Have all of the people of New York who voted for de Blasio met the hating mayor?
Tom DeLay: De Blasio’s Liberal ‘Contract With America’ Unconstitutional
Tuesday, 12 May 2015 09:40 PM
By Greg Richter
The “progressive” Contract with America outlined by New York Mayor Bill de Blasio will spark a debate, but ultimately won’t pass constitutional muster, former Rep. Tom DeLay told Newsmax TV on Tuesday.
The Texas Republican said de Blasio’s use of the term was flattering to himself and others in the GOP who crafted their own conservative “Contract with America” in 1994 that helped sweep Republicans into office and in control of both chambers of Congress.
“This is just a great opportunity for a masterful debate in the country between progressivism and constitutionalism,” DeLay told “Newsmax Prime” host J.D. Hayworth, who was a freshman member of Congress when he signed the 1994 contract.
The progressives are not trying to hide their socialism, and that’s going to force the Republicans to answer it, DeLay said.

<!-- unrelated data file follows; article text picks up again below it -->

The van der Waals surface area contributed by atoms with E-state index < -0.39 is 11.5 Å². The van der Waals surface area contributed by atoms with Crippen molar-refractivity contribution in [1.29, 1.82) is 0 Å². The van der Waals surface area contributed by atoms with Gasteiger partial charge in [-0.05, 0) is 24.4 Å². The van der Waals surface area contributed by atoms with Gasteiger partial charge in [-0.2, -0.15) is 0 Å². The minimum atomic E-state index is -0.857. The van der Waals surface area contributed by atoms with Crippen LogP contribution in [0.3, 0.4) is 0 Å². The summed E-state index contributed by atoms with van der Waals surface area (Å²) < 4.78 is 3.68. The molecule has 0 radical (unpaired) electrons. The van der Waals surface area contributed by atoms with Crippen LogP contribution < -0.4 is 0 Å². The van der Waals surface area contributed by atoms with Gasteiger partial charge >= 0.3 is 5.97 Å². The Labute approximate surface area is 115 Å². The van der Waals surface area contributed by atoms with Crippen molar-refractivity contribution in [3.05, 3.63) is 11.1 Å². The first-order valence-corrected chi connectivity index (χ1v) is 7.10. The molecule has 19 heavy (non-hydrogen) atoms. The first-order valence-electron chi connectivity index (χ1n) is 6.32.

Former GOP Rep. Bob Walker of Pennsylvania said de Blasio and Democratic Sen. Elizabeth Warren of Massachusetts are listing their ideas, but are not offering specific legislation they would introduce if elected — unlike the GOP in 1994.
“We told the American people not only what we stood for, but we said here’s the legislation to implement what we stand for,” Walker said. “Then when we took control in Washington, we actually went about passing the exact pieces of legislation that we told the American people that we were going to take up.”
De Blasio’s plan includes universal prekindergarten and a $15 minimum wage.
“I just want to say that in looking at the 15 points, not one of them is constitutional,” DeLay said. “It is going to be a constitutional debate, because all the Republicans have to say is they all sound really good, but it’s not constitutional.”
Bill de Blasio Criticized for Frequent Trips Outside NYC
New York City Mayor Bill de Blasio is under fire for spending too much time traveling outside the city for political appearances, The New York Times reported.
De Blasio has spent time recently in Washington, D.C., Iowa, Wisconsin, and California, and of the last 31 days he spent at least part of 10 of them outside the state.
The mayor’s aides defend his travel, saying that his national trips are directly linked to his municipal efforts and that he continues to be focused on the needs of the city, particularly in health and education.
“He’s using every tool as mayor of New York City to combat the central issue of our times, which is income inequality,” John Del Cecato, a political consultant who is helping to oversee de Blasio’s travels, told the Times.